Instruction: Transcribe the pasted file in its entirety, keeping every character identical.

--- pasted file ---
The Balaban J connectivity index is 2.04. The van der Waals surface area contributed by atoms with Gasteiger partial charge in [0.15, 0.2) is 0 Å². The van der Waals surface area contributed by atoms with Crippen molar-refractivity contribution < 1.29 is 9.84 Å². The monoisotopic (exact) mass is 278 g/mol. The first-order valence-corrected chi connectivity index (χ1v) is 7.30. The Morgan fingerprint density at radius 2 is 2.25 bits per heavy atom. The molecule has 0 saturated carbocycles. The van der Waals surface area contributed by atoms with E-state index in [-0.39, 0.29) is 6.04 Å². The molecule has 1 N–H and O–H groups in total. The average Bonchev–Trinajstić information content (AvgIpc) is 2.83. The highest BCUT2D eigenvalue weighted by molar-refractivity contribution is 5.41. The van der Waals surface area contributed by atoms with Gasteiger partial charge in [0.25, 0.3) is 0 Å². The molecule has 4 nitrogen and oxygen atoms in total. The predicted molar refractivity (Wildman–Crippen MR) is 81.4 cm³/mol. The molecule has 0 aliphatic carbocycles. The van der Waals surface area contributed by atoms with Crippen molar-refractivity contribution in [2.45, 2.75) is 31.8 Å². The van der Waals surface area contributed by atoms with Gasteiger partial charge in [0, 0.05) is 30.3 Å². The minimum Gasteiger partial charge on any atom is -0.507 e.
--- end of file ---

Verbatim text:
The Balaban J connectivity index is 2.04. The van der Waals surface area contributed by atoms with Gasteiger partial charge in [0.15, 0.2) is 0 Å². The van der Waals surface area contributed by atoms with Crippen molar-refractivity contribution < 1.29 is 9.84 Å². The monoisotopic (exact) mass is 278 g/mol. The first-order valence-corrected chi connectivity index (χ1v) is 7.30. The Morgan fingerprint density at radius 2 is 2.25 bits per heavy atom. The molecule has 0 saturated carbocycles. The van der Waals surface area contributed by atoms with E-state index in [-0.39, 0.29) is 6.04 Å². The molecule has 1 N–H and O–H groups in total. The average Bonchev–Trinajstić information content (AvgIpc) is 2.83. The highest BCUT2D eigenvalue weighted by molar-refractivity contribution is 5.41. The van der Waals surface area contributed by atoms with Gasteiger partial charge in [0.25, 0.3) is 0 Å². The molecule has 4 nitrogen and oxygen atoms in total. The predicted molar refractivity (Wildman–Crippen MR) is 81.4 cm³/mol. The molecule has 0 aliphatic carbocycles. The van der Waals surface area contributed by atoms with Crippen molar-refractivity contribution in [2.45, 2.75) is 31.8 Å². The van der Waals surface area contributed by atoms with Gasteiger partial charge in [0, 0.05) is 30.3 Å². The minimum Gasteiger partial charge on any atom is -0.507 e.